Federal Appeals Court: Section 230 Does Not Protect Snapchat from Lawsuit Alleging Its’Speed Filter’ Caused Fatal Car Crash
A federal appeals court on Tuesday ruled that Section 230 of the Communications Decency Act does not immunize Snapchat from a lawsuit asserting its”Speed Filter” led to the deaths of two sons who died in a car accident while using the program to list themselves going 123 mph.
The suit was filed by the sons’ surviving parents and alleged the filter–that basically acts as a speedometer by grabbing a user’s speed over the social media program –has been negligently made and encouraged their kids to drive at discounted rates.
According to the suit, Jason Davis, 17, Hunter Morby, 17, and Landen Brown, 20, at 2017 were driving at high rates on Cranberry Road at Wisconsin when the vehicle ran off the street and hit a tree going approximately 113 miles and burst in flames. Before the crash, Brown had started the Snapchat Speed Filter on his cell phone.
Snapchat responded by asserting that the business was guarded by Section 230 since the Speed Filter is not anything more than a content production tool inside the platform that needs actual publishing to come from third party consumers. In short, the business contended that holding it accountable for making the filter would in effect be making it accountable for third party content in violation of law.
But a three-judge panel on the U.S. Court of Appeals for the Ninth Circuit on Tuesday reversed Fitzgerald’s conclusion, reasoning that the central issue in the case concerned Snapchat’s product layout, not if it was accountable for content created and posted by users on the program.
“Plaintiffs’ negligent design suit treated Snap, Inc. as a products manufacturer, accusing it of negligently designing a product (Snapchat) with a flaw (that the interplay between Snapchat’s reward system and its own speed Filter); consequently, the responsibility that Snap, Inc. supposedly violated sprung from its own distinct capacity as a product developer,” the court said. “In short, Snap, Inc. was sued because of its predictable consequences of designing Snapchat in such a way that it allegedly encouraged hazardous behaviour. Thus, the panel concluded that Breeze, Inc. didn’t like immunity from this suit under? 230.”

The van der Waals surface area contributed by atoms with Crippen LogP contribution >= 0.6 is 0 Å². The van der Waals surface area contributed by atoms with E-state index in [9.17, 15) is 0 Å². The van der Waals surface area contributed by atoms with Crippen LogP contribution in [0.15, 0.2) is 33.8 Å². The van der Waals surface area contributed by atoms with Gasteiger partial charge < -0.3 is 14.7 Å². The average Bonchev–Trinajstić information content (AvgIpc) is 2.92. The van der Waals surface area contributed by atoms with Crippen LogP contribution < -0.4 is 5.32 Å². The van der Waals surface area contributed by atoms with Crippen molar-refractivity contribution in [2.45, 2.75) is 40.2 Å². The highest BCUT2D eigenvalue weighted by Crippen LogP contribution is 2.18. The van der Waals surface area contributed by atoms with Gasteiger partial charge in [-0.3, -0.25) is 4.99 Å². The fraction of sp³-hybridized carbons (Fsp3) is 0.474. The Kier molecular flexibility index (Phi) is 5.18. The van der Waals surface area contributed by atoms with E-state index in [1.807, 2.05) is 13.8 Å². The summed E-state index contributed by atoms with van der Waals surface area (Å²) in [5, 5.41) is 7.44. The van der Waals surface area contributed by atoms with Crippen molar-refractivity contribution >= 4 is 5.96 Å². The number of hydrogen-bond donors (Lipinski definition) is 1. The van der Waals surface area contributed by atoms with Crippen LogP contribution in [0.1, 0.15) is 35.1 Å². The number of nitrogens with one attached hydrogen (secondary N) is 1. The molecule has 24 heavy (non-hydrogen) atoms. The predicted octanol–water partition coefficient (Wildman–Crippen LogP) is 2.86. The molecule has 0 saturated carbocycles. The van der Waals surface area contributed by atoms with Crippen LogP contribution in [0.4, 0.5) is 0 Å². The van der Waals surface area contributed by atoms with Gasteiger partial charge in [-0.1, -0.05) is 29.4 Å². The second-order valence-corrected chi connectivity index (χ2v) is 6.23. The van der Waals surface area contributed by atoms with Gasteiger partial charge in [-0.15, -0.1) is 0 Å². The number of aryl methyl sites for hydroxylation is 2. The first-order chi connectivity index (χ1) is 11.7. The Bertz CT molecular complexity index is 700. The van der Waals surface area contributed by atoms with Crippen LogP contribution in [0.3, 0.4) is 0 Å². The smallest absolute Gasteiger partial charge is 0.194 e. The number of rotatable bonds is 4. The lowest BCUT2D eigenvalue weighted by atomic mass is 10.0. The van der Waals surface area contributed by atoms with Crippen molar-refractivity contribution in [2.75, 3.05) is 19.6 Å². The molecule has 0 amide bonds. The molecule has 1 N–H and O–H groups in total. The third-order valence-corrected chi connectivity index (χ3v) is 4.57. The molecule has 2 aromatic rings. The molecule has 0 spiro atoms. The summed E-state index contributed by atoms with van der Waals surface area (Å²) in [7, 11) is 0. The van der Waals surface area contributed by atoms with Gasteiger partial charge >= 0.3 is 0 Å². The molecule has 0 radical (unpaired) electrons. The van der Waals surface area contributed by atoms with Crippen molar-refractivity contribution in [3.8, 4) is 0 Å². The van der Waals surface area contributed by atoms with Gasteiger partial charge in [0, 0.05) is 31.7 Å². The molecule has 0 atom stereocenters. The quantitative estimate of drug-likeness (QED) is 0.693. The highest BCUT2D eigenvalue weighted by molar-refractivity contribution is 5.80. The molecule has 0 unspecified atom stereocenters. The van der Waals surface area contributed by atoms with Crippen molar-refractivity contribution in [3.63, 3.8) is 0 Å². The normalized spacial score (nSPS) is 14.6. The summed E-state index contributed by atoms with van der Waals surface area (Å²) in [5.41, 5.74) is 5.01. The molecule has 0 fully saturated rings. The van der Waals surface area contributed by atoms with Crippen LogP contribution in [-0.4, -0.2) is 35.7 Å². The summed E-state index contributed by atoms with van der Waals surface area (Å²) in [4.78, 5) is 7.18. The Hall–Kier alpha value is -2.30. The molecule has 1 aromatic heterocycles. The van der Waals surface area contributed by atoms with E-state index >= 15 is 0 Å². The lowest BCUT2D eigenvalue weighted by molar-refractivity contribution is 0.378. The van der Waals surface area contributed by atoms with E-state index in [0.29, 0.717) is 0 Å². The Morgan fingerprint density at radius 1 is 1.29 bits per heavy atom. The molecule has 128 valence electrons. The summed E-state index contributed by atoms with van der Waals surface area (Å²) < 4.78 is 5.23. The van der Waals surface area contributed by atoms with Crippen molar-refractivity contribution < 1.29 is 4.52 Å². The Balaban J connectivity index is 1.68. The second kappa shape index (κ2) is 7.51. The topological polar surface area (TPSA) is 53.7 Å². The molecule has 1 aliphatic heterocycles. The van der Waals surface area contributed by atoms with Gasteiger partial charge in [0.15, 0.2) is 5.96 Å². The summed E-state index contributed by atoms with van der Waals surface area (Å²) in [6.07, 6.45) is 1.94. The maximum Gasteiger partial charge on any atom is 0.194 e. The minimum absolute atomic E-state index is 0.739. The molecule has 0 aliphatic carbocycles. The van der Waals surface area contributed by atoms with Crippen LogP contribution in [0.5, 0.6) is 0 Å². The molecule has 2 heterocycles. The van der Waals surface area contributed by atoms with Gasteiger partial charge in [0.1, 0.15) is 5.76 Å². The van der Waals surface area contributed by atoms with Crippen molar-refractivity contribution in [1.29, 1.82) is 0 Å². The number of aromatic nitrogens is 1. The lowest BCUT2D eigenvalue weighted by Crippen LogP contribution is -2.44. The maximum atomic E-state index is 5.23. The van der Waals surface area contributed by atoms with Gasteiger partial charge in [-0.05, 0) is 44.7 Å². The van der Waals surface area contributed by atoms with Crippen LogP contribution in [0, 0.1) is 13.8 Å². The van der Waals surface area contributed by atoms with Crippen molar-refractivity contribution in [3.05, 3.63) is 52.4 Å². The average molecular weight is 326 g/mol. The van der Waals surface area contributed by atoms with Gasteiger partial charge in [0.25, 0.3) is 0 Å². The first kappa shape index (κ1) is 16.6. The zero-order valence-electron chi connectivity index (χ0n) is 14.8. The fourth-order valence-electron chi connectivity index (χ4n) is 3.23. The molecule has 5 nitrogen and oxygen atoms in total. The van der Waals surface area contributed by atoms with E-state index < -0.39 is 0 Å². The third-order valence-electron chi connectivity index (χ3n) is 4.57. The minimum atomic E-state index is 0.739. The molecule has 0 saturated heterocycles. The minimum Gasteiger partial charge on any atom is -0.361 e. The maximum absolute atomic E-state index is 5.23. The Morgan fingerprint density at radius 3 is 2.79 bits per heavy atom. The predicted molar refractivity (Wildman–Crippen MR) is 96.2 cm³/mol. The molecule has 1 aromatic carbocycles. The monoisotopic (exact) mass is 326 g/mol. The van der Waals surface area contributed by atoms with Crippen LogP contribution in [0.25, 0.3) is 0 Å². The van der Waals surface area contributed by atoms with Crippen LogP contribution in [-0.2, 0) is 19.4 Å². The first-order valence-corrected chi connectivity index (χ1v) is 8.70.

According to the courtthe difference in the underlying conflict was critical since a cause of action against a manufacturer for negligent design requires a markedly distinct legal analysis than an action brought against a publisher as defined under the Communications Decency Act.
“It is so evident that the Parents’ amended complaint does not seek to maintain liable for its behavior as a publisher or speaker,” the court wrote. “Their hierarchical layout suit treats Snap as a products manufacturer, accusing it of negligently designing a product (Snapchat) with a flaw (that the interplay between Snapchat’s reward system as well as also the Speed Filter). Thus, the responsibility that Snap allegedly violated”springs from” its distinct capacity as a product designer”
The panel remanded the case back to the district court for further proceedings.
Read the entire judgment below.
9th Circuit Snapchat Sec. 230 Ruling by Law&Crime on Scribd
[image via YouTube screengrab]
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